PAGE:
Knesset Speaker Yuli Edelstein of the Likud party said Sunday he would prevent the rival Blue and White party from convening parliament on Monday to vote in a new Knesset speaker to replace him.
Blue and White, in a letter to Edelstein on Friday, informed him of its intent to hold a vote on the identity of the new Knesset’s speaker, shortly after all 120 MKs are officially sworn in Monday following the March 2 election.
The move by Blue and White is seen as a power play ahead of coalition-building attempts, as the party believes it can secure a majority in the new legislature for its leader Benny Gantz and take the reins of parliament from Likud for the first time in a decade.
Control of the Knesset speaker position would give the opposition parties more power to advance legislation, including a potential bill that would prevent a person facing criminal charges from forming a government — effectively disqualifying Prime Minister Benjamin Netanyahu from doing so.
Blue and White was widely expected to propose its MK Meir Cohen as Knesset speaker. Its candidate was expected to have the backing of Yisrael Beytenu and Labor-Meretz, as well as much or all of the Joint List. The position of Gesher’s Orly Levy-Abekasis remains unclear, after she declared she would not recommend Gantz as premier.
In a statement Sunday, Edelstein voiced support for the formation of a unity government of Likud and Blue and White, and claimed replacing him in the plenum would doom such efforts.
“Hasty political actions, like choosing a permanent Knesset speaker and advancing controversial legislation aim to shut down the possibility of unity that the people want,” said Edelstein, who has held the post since 2013.
“The time for petty politics is over. I won’t enable this unconventional step meant to clear the way for a power grab in the legislature,” he added.
Blue and White sent a letter to Knesset legal adviser Eyal Yinon on Sunday night, asking him to weigh in on the legality of Edelstein’s maneuver.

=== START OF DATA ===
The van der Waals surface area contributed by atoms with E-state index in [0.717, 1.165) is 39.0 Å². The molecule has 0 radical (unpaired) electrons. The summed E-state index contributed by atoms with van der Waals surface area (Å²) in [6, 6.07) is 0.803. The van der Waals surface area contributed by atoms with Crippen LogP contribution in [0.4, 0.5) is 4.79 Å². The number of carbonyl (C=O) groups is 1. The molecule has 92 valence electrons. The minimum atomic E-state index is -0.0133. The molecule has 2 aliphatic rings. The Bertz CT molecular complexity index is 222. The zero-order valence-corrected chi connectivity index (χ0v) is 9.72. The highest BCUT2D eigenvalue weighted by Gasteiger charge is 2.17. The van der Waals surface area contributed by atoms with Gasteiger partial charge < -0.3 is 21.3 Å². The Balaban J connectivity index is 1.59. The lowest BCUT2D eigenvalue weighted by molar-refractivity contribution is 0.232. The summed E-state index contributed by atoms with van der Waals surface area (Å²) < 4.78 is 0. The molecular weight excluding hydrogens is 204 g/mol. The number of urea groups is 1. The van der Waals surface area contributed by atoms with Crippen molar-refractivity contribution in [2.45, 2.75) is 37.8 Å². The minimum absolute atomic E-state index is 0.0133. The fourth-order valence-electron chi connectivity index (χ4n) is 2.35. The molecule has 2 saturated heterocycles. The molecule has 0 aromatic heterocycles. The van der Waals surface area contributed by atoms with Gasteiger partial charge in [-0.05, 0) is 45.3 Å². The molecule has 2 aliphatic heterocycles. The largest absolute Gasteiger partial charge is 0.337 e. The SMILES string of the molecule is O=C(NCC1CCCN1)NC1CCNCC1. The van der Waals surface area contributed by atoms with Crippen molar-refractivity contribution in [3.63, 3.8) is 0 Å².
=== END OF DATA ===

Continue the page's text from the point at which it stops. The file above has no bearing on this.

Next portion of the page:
In a separate letter to Health Minister Yaakov Litzman, Edelstein, Yinon, and Attorney General Avichai Mandelblit, the party argued that the Knesset’s plenary and committees should be staffed and fully operational despite the coronavirus pandemic, asking the Health Ministry to exclude parliament from the restrictions barring gatherings of more than 10 people to stem the outbreak.
Edelstein’s statement came a short while after Gantz received 61 recommendations from lawmakers, compared to 58 for Netanyahu, and was given the first shot at forming a coalition by President Reuven Rivlin.
The president summoned both men to a meeting on Sunday night in an apparent effort to push for a unity government between both parties.
Netanyahu’s Likud won 36 Knesset seats in the national election — the third vote within a year — compared to Blue and White’s 33, but the Likud leader’s right-wing bloc again failed to muster a parliamentary majority.
The only realistic path to a coalition appears to be a unity government of Blue and White and Likud, but attempts to bring the sides together after the September election failed over disagreements on who would serve as prime minister first and Netanyahu’s looming corruption trial.
More recently, Netanyahu has invited Gantz for talks on an “emergency national government” to deal with the burgeoning coronavirus crisis. The pandemic has also prompted a two-month delay of Netanyahu’s criminal trial, which had been set to open this week, after the Justice Ministry declared a state of emergency in the courts.
Last week, Blue and White sought to create a center-left minority government backed on the outside by the Joint List, a controversial prospect that before the election, Gantz vowed he would not pursue. Vocal opposition by rightist members of Blue and White, MKs Zvi Hauser and Yoaz Hendel, along with Labor-Gesher-Meretz’s Levy-Abekasis, who vowed to vote against a minority government, cast doubt on the likelihood of that scenario.
The 120 members of Knesset elected to office earlier this month will be sworn in to parliament in batches of three on Monday in order to comply with restrictions on the size of gatherings, amid a national campaign to stem the spread of the deadly coronavirus.
The Knesset announced Sunday that it will swear its members in 40 rounds of three lawmakers each, adhering to Health Ministry orders prohibiting gatherings of more than 10 people in an enclosed space.